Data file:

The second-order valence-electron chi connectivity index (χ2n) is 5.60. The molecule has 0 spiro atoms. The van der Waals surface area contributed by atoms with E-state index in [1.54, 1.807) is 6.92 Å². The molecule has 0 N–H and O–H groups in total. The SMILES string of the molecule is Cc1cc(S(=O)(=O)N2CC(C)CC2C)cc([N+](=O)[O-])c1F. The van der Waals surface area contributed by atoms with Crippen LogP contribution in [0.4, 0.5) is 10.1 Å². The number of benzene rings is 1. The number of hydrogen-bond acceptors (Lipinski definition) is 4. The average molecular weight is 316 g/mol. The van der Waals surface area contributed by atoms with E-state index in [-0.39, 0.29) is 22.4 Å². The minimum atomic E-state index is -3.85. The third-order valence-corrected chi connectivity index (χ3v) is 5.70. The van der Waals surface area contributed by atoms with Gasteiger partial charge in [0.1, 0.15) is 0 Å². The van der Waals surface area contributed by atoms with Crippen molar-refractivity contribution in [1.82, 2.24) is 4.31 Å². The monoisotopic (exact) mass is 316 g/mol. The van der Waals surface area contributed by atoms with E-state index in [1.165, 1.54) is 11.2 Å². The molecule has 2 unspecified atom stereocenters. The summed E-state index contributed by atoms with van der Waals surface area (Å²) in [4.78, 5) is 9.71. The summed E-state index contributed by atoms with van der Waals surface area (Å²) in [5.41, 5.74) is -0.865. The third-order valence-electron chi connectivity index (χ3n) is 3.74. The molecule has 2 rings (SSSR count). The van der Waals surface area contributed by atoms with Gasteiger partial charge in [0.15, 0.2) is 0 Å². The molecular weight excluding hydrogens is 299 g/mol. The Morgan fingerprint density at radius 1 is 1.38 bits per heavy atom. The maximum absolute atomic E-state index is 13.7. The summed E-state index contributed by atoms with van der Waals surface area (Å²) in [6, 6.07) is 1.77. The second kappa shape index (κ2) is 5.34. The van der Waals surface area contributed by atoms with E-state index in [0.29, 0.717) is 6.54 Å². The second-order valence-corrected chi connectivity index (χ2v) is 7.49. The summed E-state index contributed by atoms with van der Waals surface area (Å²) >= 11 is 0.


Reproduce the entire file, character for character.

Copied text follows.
The second-order valence-electron chi connectivity index (χ2n) is 5.60. The molecule has 0 spiro atoms. The van der Waals surface area contributed by atoms with E-state index in [1.54, 1.807) is 6.92 Å². The molecule has 0 N–H and O–H groups in total. The SMILES string of the molecule is Cc1cc(S(=O)(=O)N2CC(C)CC2C)cc([N+](=O)[O-])c1F. The van der Waals surface area contributed by atoms with Crippen LogP contribution in [0.4, 0.5) is 10.1 Å². The number of benzene rings is 1. The number of hydrogen-bond acceptors (Lipinski definition) is 4. The average molecular weight is 316 g/mol. The van der Waals surface area contributed by atoms with E-state index in [-0.39, 0.29) is 22.4 Å². The minimum atomic E-state index is -3.85. The third-order valence-corrected chi connectivity index (χ3v) is 5.70. The van der Waals surface area contributed by atoms with Gasteiger partial charge in [0.1, 0.15) is 0 Å². The van der Waals surface area contributed by atoms with Crippen molar-refractivity contribution in [1.82, 2.24) is 4.31 Å². The monoisotopic (exact) mass is 316 g/mol. The van der Waals surface area contributed by atoms with E-state index in [1.165, 1.54) is 11.2 Å². The molecule has 2 unspecified atom stereocenters. The summed E-state index contributed by atoms with van der Waals surface area (Å²) in [4.78, 5) is 9.71. The summed E-state index contributed by atoms with van der Waals surface area (Å²) in [5.41, 5.74) is -0.865. The third-order valence-electron chi connectivity index (χ3n) is 3.74. The molecule has 2 rings (SSSR count). The van der Waals surface area contributed by atoms with Gasteiger partial charge in [0.15, 0.2) is 0 Å². The molecular weight excluding hydrogens is 299 g/mol. The Morgan fingerprint density at radius 1 is 1.38 bits per heavy atom. The maximum absolute atomic E-state index is 13.7. The summed E-state index contributed by atoms with van der Waals surface area (Å²) in [6, 6.07) is 1.77. The second kappa shape index (κ2) is 5.34. The van der Waals surface area contributed by atoms with E-state index in [0.29, 0.717) is 6.54 Å². The second-order valence-corrected chi connectivity index (χ2v) is 7.49. The summed E-state index contributed by atoms with van der Waals surface area (Å²) >= 11 is 0.